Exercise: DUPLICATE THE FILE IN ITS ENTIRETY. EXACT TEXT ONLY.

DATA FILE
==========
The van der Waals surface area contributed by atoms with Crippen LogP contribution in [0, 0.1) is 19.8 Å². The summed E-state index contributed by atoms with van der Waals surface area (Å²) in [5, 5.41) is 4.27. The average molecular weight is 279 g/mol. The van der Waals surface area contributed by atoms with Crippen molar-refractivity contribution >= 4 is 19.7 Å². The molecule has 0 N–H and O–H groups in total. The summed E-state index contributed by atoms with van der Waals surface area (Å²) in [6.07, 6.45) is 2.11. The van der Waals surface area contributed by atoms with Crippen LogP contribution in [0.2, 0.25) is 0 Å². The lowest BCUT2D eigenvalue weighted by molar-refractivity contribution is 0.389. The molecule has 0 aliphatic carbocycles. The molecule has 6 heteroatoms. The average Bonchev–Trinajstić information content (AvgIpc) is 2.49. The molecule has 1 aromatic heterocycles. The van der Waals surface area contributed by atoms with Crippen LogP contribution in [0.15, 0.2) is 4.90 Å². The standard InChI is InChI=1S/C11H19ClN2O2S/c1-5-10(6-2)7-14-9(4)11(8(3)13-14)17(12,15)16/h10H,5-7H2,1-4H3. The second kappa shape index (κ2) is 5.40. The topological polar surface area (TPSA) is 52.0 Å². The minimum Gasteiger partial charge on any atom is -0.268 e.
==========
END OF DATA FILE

The van der Waals surface area contributed by atoms with Crippen LogP contribution in [0, 0.1) is 19.8 Å². The summed E-state index contributed by atoms with van der Waals surface area (Å²) in [5, 5.41) is 4.27. The average molecular weight is 279 g/mol. The van der Waals surface area contributed by atoms with Crippen molar-refractivity contribution >= 4 is 19.7 Å². The molecule has 0 N–H and O–H groups in total. The summed E-state index contributed by atoms with van der Waals surface area (Å²) in [6.07, 6.45) is 2.11. The van der Waals surface area contributed by atoms with Crippen LogP contribution in [0.2, 0.25) is 0 Å². The lowest BCUT2D eigenvalue weighted by molar-refractivity contribution is 0.389. The molecule has 0 aliphatic carbocycles. The molecule has 6 heteroatoms. The average Bonchev–Trinajstić information content (AvgIpc) is 2.49. The molecule has 1 aromatic heterocycles. The van der Waals surface area contributed by atoms with Crippen LogP contribution in [0.15, 0.2) is 4.90 Å². The standard InChI is InChI=1S/C11H19ClN2O2S/c1-5-10(6-2)7-14-9(4)11(8(3)13-14)17(12,15)16/h10H,5-7H2,1-4H3. The second kappa shape index (κ2) is 5.40. The topological polar surface area (TPSA) is 52.0 Å². The minimum Gasteiger partial charge on any atom is -0.268 e.